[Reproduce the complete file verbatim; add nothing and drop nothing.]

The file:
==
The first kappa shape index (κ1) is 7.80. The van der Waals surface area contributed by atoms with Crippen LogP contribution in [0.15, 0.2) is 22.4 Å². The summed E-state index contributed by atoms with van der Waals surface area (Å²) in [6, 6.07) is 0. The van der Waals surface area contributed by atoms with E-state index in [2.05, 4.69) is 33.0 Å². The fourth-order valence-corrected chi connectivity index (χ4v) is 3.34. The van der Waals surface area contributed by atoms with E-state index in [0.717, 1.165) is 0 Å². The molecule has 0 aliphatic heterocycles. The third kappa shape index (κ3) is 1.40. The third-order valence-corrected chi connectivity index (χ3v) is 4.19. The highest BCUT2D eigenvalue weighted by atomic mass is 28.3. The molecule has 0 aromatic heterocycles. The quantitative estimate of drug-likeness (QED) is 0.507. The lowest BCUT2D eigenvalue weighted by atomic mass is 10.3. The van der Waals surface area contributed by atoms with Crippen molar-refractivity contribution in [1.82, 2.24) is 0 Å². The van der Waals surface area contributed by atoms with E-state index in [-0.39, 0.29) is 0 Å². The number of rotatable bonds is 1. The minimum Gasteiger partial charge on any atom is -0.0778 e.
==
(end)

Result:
The first kappa shape index (κ1) is 7.80. The van der Waals surface area contributed by atoms with Crippen LogP contribution in [0.15, 0.2) is 22.4 Å². The summed E-state index contributed by atoms with van der Waals surface area (Å²) in [6, 6.07) is 0. The van der Waals surface area contributed by atoms with E-state index in [2.05, 4.69) is 33.0 Å². The fourth-order valence-corrected chi connectivity index (χ4v) is 3.34. The van der Waals surface area contributed by atoms with E-state index in [0.717, 1.165) is 0 Å². The molecule has 0 aliphatic heterocycles. The third kappa shape index (κ3) is 1.40. The third-order valence-corrected chi connectivity index (χ3v) is 4.19. The highest BCUT2D eigenvalue weighted by atomic mass is 28.3. The molecule has 0 aromatic heterocycles. The quantitative estimate of drug-likeness (QED) is 0.507. The lowest BCUT2D eigenvalue weighted by atomic mass is 10.3. The van der Waals surface area contributed by atoms with Crippen molar-refractivity contribution in [1.82, 2.24) is 0 Å². The van der Waals surface area contributed by atoms with E-state index in [-0.39, 0.29) is 0 Å². The number of rotatable bonds is 1. The minimum Gasteiger partial charge on any atom is -0.0778 e.